A Look at the June 2017 LSAT: Reading Comprehension
- Jul 13, 2017
This week, we’re breaking down the just-released June 2017 LSAT. For a look at the Logical Reasoning section, check out yesterday’s post. Today, let’s dive into everyone’s favorite section, Reading Comprehension.
The June 2017 LSAT had a fairly tough Reading Comprehension section. Here’s my breakdown of the hardest passage, which was something special. The rest of the passage ranged from easy to medium difficulty.
Passage two was the most difficult.
What the heck was that? The title should have been, “Thoughts on thoughts, or are they?” The second passage was a highly abstract discussion on how humans understand their own thoughts. The main problem or mystery was whether we understand our own thoughts “directly” or if we understand them indirectly by inferring what our thoughts are from other sensations and emotions.
The author of this passage is an especially horrendous writer. She gives you only a single concrete analogy to anchor your understand of these abstract distinctions, and the analogy is based on how chess experts come to see their ability to evaluate the strength or weaknesses of a position. If you had a hard time with the level of abstraction in this passage, you should cling to this analogy for dear life because it finally gives us something concrete to attach to the author’s musings.
The key experiment—the one about the children in paragraph one—gives no examples of how children “misdescribe” their own thoughts about a “phenomenon” while correctly describing the “phenomenon” itself. Brutal. If you didn’t understand this experiment at all, you should have returned your attention to it after reading the chess expert analogy. This should have made the description of the experiment a bit more concrete.
And in typical LSAT fashion, where there is an experiment in the passage, there is a question about that experiment. Here there were two. First, you had to weaken a conclusion drawn from the experiment in question 9.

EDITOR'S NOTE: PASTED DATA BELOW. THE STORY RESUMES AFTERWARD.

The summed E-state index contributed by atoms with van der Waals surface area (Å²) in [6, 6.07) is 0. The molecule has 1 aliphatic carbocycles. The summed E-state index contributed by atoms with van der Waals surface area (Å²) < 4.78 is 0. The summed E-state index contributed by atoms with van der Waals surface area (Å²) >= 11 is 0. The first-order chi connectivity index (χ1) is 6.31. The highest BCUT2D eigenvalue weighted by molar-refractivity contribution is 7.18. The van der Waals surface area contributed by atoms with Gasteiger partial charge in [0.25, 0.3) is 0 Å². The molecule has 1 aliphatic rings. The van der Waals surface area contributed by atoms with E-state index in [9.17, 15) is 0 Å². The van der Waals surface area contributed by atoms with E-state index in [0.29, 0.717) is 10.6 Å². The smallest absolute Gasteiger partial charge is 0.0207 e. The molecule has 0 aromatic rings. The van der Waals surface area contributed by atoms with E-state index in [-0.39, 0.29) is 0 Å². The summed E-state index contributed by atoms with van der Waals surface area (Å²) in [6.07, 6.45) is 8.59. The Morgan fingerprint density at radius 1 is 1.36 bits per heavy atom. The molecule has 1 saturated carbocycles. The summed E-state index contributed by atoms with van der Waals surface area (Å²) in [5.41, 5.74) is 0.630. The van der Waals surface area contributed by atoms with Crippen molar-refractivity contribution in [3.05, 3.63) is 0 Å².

The key to getting question 9 right was to notice that the conclusion was causal—children misdescribe their own thoughts because they’re having a hard time drawing the correct inferences. Very often, when the LSAT asks you to weaken a causal claim, what you should look for is an alternative cause that the argument did not address. Here, that’s exactly what we get in the correct answer choice—it’s not that the children have a hard time drawing inferences about their thoughts, but that their limited vocabulary gets in the way of their being able to express their thoughts. Again, very abstract, very brutal.
Question 14 comes back to the child experiment and it tries to mess with your mind. The great thing about experimenting with children is that … they are dumber than adults. Sometimes being dumb can be an advantage—are you keeping up with the Kardashians?—and this question was hoping that you wouldn’t think so.
Question 12 was an absolute hot mess. The key to getting this one right was focusing on the lead-in to the chess analogy and not the chess analogy itself. You had to see the distinction between “expressing one’s judgments” in an “altered way” and “understanding” things in a “substantively different way.” It’s enough to make you want to barf.
Now, the breadth of topics covered in this RC section shouldn’t be a big surprise to people. The LSAT has eclectic interests. If you’re not a big enough nerd to have read about jazz, the philosophy of the mind, the role of judges, or pseudoscientific methods before, you’re not alone. But familiarity with these topics could hurt you as much it could help you because you’re not allowed to bring in outside knowledge to the test. On the other hand, you might be better able to understand one of these topics if you’ve seen them discussed before. Maybe. At any rate, reading more in your free time can’t hurt. I suggest the New Yorker and the Economist.
Now, excuse me while I warm up my dowsing forks.
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